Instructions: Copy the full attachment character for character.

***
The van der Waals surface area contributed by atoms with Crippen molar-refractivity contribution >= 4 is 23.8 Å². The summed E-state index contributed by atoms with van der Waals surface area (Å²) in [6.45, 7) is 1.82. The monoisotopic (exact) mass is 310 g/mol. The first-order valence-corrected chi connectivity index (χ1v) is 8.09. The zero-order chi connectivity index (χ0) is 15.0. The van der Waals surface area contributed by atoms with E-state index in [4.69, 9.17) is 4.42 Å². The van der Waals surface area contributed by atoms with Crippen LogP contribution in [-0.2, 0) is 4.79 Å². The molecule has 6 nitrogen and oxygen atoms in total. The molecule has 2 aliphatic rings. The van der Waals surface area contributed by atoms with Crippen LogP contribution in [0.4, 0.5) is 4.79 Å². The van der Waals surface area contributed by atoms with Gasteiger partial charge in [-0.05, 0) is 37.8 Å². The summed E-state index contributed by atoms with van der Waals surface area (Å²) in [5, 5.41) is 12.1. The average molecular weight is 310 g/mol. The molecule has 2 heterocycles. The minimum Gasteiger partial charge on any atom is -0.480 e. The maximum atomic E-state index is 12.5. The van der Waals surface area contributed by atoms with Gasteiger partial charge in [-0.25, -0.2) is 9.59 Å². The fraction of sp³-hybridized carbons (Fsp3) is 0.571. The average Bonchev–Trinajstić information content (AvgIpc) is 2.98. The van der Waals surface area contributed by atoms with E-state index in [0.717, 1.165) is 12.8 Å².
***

The van der Waals surface area contributed by atoms with Crippen molar-refractivity contribution >= 4 is 23.8 Å². The summed E-state index contributed by atoms with van der Waals surface area (Å²) in [6.45, 7) is 1.82. The monoisotopic (exact) mass is 310 g/mol. The first-order valence-corrected chi connectivity index (χ1v) is 8.09. The zero-order chi connectivity index (χ0) is 15.0. The van der Waals surface area contributed by atoms with E-state index in [4.69, 9.17) is 4.42 Å². The van der Waals surface area contributed by atoms with Crippen LogP contribution in [-0.2, 0) is 4.79 Å². The molecule has 6 nitrogen and oxygen atoms in total. The molecule has 2 aliphatic rings. The van der Waals surface area contributed by atoms with Crippen LogP contribution in [0.4, 0.5) is 4.79 Å². The van der Waals surface area contributed by atoms with Gasteiger partial charge in [-0.05, 0) is 37.8 Å². The summed E-state index contributed by atoms with van der Waals surface area (Å²) in [5, 5.41) is 12.1. The average molecular weight is 310 g/mol. The molecule has 2 heterocycles. The minimum Gasteiger partial charge on any atom is -0.480 e. The maximum atomic E-state index is 12.5. The van der Waals surface area contributed by atoms with Gasteiger partial charge in [-0.25, -0.2) is 9.59 Å². The fraction of sp³-hybridized carbons (Fsp3) is 0.571. The average Bonchev–Trinajstić information content (AvgIpc) is 2.98. The van der Waals surface area contributed by atoms with E-state index in [0.717, 1.165) is 12.8 Å².